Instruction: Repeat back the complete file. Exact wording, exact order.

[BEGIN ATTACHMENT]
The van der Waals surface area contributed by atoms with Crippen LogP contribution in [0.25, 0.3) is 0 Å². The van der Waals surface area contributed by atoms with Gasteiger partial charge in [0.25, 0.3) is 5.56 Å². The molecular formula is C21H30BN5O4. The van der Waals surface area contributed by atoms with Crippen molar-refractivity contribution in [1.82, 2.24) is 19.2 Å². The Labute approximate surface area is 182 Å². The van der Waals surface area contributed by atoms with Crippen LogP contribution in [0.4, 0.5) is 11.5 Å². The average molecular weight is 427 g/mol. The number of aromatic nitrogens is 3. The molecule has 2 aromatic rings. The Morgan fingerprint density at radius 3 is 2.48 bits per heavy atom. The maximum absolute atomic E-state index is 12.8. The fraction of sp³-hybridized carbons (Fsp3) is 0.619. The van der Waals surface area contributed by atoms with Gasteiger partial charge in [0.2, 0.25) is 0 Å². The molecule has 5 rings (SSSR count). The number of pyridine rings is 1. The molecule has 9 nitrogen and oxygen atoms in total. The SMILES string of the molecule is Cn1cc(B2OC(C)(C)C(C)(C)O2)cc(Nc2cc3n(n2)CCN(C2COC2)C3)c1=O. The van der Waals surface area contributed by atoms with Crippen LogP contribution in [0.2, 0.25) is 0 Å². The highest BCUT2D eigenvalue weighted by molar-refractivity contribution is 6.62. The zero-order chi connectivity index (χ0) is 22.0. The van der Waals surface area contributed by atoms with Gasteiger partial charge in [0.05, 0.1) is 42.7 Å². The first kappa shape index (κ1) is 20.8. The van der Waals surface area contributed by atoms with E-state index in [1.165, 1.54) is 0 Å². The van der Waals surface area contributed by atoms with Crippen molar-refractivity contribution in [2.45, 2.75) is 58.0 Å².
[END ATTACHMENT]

The van der Waals surface area contributed by atoms with Crippen LogP contribution in [0.25, 0.3) is 0 Å². The van der Waals surface area contributed by atoms with Gasteiger partial charge in [0.25, 0.3) is 5.56 Å². The molecular formula is C21H30BN5O4. The van der Waals surface area contributed by atoms with Crippen molar-refractivity contribution in [1.82, 2.24) is 19.2 Å². The Labute approximate surface area is 182 Å². The van der Waals surface area contributed by atoms with Crippen LogP contribution in [0.4, 0.5) is 11.5 Å². The average molecular weight is 427 g/mol. The number of aromatic nitrogens is 3. The molecule has 2 aromatic rings. The Morgan fingerprint density at radius 3 is 2.48 bits per heavy atom. The maximum absolute atomic E-state index is 12.8. The fraction of sp³-hybridized carbons (Fsp3) is 0.619. The van der Waals surface area contributed by atoms with Gasteiger partial charge in [0.2, 0.25) is 0 Å². The molecule has 5 rings (SSSR count). The number of pyridine rings is 1. The molecule has 9 nitrogen and oxygen atoms in total. The SMILES string of the molecule is Cn1cc(B2OC(C)(C)C(C)(C)O2)cc(Nc2cc3n(n2)CCN(C2COC2)C3)c1=O. The van der Waals surface area contributed by atoms with Crippen LogP contribution in [0.2, 0.25) is 0 Å². The highest BCUT2D eigenvalue weighted by molar-refractivity contribution is 6.62. The zero-order chi connectivity index (χ0) is 22.0. The van der Waals surface area contributed by atoms with Gasteiger partial charge in [0.05, 0.1) is 42.7 Å². The first kappa shape index (κ1) is 20.8. The van der Waals surface area contributed by atoms with E-state index in [1.165, 1.54) is 0 Å². The van der Waals surface area contributed by atoms with Crippen molar-refractivity contribution in [2.45, 2.75) is 58.0 Å².